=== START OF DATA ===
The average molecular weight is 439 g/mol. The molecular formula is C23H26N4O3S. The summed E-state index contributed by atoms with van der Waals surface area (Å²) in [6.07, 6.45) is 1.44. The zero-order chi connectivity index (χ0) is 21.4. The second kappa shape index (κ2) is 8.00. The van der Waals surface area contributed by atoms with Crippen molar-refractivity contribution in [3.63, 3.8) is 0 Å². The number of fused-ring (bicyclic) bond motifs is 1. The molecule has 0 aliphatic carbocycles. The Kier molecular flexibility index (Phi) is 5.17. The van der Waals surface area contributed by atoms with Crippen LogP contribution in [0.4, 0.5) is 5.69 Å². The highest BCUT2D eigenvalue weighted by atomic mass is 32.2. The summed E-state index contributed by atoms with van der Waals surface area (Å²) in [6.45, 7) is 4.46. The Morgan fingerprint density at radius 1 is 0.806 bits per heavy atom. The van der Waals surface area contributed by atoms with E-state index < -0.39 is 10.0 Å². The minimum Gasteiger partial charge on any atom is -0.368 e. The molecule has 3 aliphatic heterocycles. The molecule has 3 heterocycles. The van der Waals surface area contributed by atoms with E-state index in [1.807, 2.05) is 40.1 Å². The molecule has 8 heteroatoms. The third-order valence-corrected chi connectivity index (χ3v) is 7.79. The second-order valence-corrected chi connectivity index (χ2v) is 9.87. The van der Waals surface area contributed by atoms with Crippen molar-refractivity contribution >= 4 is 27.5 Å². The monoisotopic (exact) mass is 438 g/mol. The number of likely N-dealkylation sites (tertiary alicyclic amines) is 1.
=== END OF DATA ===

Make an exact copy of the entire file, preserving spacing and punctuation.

The average molecular weight is 439 g/mol. The molecular formula is C23H26N4O3S. The summed E-state index contributed by atoms with van der Waals surface area (Å²) in [6.07, 6.45) is 1.44. The zero-order chi connectivity index (χ0) is 21.4. The second kappa shape index (κ2) is 8.00. The van der Waals surface area contributed by atoms with Crippen molar-refractivity contribution in [3.63, 3.8) is 0 Å². The number of fused-ring (bicyclic) bond motifs is 1. The molecule has 0 aliphatic carbocycles. The Kier molecular flexibility index (Phi) is 5.17. The van der Waals surface area contributed by atoms with Crippen LogP contribution in [0.4, 0.5) is 5.69 Å². The highest BCUT2D eigenvalue weighted by atomic mass is 32.2. The summed E-state index contributed by atoms with van der Waals surface area (Å²) in [6.45, 7) is 4.46. The Morgan fingerprint density at radius 1 is 0.806 bits per heavy atom. The van der Waals surface area contributed by atoms with E-state index < -0.39 is 10.0 Å². The minimum Gasteiger partial charge on any atom is -0.368 e. The molecule has 3 aliphatic heterocycles. The molecule has 3 heterocycles. The van der Waals surface area contributed by atoms with E-state index in [1.807, 2.05) is 40.1 Å². The molecule has 8 heteroatoms. The third-order valence-corrected chi connectivity index (χ3v) is 7.79. The second-order valence-corrected chi connectivity index (χ2v) is 9.87. The van der Waals surface area contributed by atoms with Crippen molar-refractivity contribution >= 4 is 27.5 Å². The monoisotopic (exact) mass is 438 g/mol. The number of likely N-dealkylation sites (tertiary alicyclic amines) is 1.